“When a naval officer with money meets a contractor with experience in government contracts, the contractor gets the money and the officer gets experience.” An old saw, but a sharp one that cuts both ways.

    Unfortunately the contractor is there to make a buck, and the government guy is there to get a task performed.

    If the Fed who thinks he’s in a partnership doesn’t see to it that the contract requires the contractor to actually and specifically do what the government exec expects, eventually at the working level it won’t get done.

    Furthermore, Mr Fed will only get what he inspects while he’s inspecting, not what his expectations, hopes, and dreams of what his “partner” will do. If he’s trusting his partner, rather than frequently and thoroughly inspecting the work process and facility conditions, things are going to hell in a hand basket, quickly.

    Which is why off the naval hospital grounds contractor run or staffed/”partnership” “family clinics” become known as “the Bataan Death March at (fill in the blank)” due to the wait times. And 40 years on, 100% disabled Vietnam vets still languish outside the system because the “partner” only responds to the right forms properly filled out, and the vet, by the nature of his disability, can’t do that without help which the “partner’s” employees have no motivation to provide.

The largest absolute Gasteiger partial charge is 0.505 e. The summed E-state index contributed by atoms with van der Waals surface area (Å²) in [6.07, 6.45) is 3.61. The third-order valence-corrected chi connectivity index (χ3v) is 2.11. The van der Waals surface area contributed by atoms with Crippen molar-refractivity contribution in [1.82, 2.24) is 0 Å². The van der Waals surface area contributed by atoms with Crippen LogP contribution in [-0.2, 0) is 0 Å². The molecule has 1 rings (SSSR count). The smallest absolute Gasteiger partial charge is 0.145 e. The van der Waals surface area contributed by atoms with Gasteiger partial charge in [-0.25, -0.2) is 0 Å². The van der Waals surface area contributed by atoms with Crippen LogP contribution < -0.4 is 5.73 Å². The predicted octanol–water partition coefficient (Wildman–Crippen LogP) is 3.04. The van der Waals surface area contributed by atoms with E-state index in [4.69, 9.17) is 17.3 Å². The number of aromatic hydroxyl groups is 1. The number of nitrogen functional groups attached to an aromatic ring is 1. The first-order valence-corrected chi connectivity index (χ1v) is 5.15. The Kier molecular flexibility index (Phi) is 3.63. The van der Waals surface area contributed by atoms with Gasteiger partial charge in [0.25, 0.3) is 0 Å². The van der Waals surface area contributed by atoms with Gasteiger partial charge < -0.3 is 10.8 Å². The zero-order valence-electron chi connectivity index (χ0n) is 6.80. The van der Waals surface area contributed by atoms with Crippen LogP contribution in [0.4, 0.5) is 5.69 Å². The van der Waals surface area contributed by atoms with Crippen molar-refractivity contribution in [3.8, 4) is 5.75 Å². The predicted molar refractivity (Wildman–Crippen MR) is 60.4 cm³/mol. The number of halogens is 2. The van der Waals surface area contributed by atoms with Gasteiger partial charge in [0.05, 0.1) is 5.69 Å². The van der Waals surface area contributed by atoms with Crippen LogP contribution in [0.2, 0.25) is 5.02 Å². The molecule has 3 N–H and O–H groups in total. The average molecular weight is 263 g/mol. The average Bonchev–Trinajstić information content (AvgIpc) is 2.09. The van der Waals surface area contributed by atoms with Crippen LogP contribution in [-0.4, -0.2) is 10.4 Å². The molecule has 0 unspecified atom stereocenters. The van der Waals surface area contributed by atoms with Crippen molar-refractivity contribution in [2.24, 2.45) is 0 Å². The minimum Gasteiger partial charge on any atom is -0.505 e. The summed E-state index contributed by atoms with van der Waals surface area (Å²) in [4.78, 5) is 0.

It’s not in the contract, you see.

    Non-profit status are not a guarantee of beneficence. And no, Virginia, the State of Virginia is not a model of caring customer service to the veteran. Particularly if the vet has a Maine or Michigan accent. Been there, lived that.

    As every businessman knows, “possible fraud, embezzlement or political manipulations” are always with us. They are the reason for internal controls. So when a “partner” acts affronted by “possible fraud, embezzlement or political manipulations”, look harder. It’s no longer possible, it’s probable.

    Just tell “em “It’s not personal. It’s just business.” They’ll understand.

    Now about the VA. On second thought, skip it. Vets all know. Just ask one.

    Partners? Nope. Hired help. Be polite. Be professional. Smile big.
    Have an airtight contract and an escape clause. Trust no one, just act like you might, if they are good.

    Looks like somebody is peddling sunshine by the fathom again.

  • Bill

    Grandpa B,
    With all due respect Sir, that’s all pretty cynical. You saying we should just give up and accept things the way they are?
    Alot of the people at that conference are hoping for a better future.